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Head of Global Entity Management, Australasia, TMF Group
Published
23 March 2023
Read time
5 minutes

Challenges of doing business in Australia

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Australia's transparent regulatory landscape, strong institutions and good governance make it a secure, relatively safe, stable and prosperous destination in which to do business. Notably the World Bank’s report Doing Business 2020, comparing business regulation in 190 economies, ranked Australia 14th for ease of doing business.

In TMF Group’s Global Business Complexity Index 2022 Australia is ranked 65th for the complexity of its business environment, making it one of the least complex jurisdictions in Asia.

According to Austrade Why Australia Benchmark Report 2022 Australia is ranked first for financial freedom and second for trade freedom. The report also ranks Australia highly in terms of business efficiency and environment, particularly in relation to the number of days and procedures required to start a business.

Business incentives

Overall, Australia’s pro-business outlook, highly educated and talented workforce, passion for innovation, competitive tax rates, generous government incentives and proximity to Asia’s economies, make it a preferred destination for businesses looking to expand in the Asia Pacific region. For businesses carrying on eligible R&D, an attractive tax incentive is available which entitles the entity to a tax offset on its R&D expenditure equal to the entity’s company tax rate plus a premium of up to 18.5%. Further details can be found at: R&D Tax Incentive.

Despite the benefits, doing business in Australia is not without its challenges and there is a degree of complexity involved in setting up an entity and ensuring its ongoing corporate compliance requirements are managed efficiently.

Tax environment

Foreign Account Tax Compliance Act (FATCA) – FATCA imposes certain due diligence and reporting obligations on Australian financial institutions (AFIs) to report US citizen or US tax-resident account holders to the US Internal Revenue Service (IRS). Failure to comply with FATCA’s requirements exposes such financial institutions to a 30% US withholding tax on payments to them from US sources. FATCA applies to a broad range of AFIs, including banks, some building societies, some credit unions, specified life insurance companies, private equity funds, managed funds, exchange traded funds, and some brokers. Certain AFIs, such as superannuation funds, are exempted. Non-exempt AFIs need to register with the IRS and report to the Australian Tax Office each year about certain financial accounts held with them by either: (i) US citizens; (ii) US tax residents; (iii) specified US entities established in the US or controlled by US persons.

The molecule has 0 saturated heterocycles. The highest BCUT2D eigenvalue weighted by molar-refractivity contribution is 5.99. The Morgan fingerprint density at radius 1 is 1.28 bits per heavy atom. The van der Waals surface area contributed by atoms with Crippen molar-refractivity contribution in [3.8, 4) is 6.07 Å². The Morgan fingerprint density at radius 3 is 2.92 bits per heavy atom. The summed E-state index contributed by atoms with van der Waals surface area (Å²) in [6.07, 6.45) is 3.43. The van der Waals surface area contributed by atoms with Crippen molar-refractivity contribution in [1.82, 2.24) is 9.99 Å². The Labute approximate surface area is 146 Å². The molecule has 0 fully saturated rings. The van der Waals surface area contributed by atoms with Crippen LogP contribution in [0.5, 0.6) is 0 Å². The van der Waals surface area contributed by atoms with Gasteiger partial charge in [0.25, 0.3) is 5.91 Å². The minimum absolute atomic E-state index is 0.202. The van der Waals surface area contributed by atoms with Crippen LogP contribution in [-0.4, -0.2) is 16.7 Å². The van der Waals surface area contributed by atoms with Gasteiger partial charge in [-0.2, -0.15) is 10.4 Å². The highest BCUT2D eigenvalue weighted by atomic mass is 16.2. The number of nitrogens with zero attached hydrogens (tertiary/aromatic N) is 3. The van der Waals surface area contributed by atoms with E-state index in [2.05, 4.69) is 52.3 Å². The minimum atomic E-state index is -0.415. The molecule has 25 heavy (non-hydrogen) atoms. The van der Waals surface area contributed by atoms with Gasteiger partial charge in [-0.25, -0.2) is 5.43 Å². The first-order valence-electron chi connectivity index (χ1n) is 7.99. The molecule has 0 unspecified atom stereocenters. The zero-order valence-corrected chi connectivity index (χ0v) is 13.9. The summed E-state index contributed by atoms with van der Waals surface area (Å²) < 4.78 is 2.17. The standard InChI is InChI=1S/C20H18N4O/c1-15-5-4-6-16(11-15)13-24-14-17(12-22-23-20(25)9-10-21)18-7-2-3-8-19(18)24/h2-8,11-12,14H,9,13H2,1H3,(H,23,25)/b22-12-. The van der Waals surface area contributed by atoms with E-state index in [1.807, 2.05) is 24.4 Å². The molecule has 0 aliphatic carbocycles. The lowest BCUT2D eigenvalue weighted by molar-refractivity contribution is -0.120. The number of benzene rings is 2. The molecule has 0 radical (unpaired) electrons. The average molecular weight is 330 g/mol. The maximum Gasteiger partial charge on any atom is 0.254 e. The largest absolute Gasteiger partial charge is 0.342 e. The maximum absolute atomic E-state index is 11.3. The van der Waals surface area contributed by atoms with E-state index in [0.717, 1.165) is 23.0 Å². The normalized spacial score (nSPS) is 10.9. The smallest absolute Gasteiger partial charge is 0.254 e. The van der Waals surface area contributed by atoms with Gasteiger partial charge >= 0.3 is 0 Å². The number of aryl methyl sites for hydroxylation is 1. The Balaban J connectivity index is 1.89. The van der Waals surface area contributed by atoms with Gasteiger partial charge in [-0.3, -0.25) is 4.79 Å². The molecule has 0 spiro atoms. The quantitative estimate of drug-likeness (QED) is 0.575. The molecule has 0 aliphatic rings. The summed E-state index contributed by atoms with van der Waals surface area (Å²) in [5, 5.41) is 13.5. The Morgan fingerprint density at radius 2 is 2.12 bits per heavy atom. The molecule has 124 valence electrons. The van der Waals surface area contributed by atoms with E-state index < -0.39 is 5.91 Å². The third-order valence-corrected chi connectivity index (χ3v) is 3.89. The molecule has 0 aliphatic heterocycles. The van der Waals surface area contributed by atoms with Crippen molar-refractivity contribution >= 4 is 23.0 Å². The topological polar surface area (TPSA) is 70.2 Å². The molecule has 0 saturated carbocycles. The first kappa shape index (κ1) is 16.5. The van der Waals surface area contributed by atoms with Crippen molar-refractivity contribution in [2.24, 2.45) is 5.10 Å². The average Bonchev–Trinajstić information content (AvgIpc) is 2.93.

Reporting obligations

Common Reporting Standard (CRS) – Australia is a signatory to the Multilateral Competent Authority Agreement (MCAA). The MCAA facilitates the implementation of the CRS on a multilateral basis and has so far been signed by more than 80 jurisdictions. The MCAA provides a framework for the bilateral exchange of information with other signatories. CRS obligations are imposed on AFIs through the operation of Subdivision 396-C of Schedule 1 to the Taxation Administration Act 1953.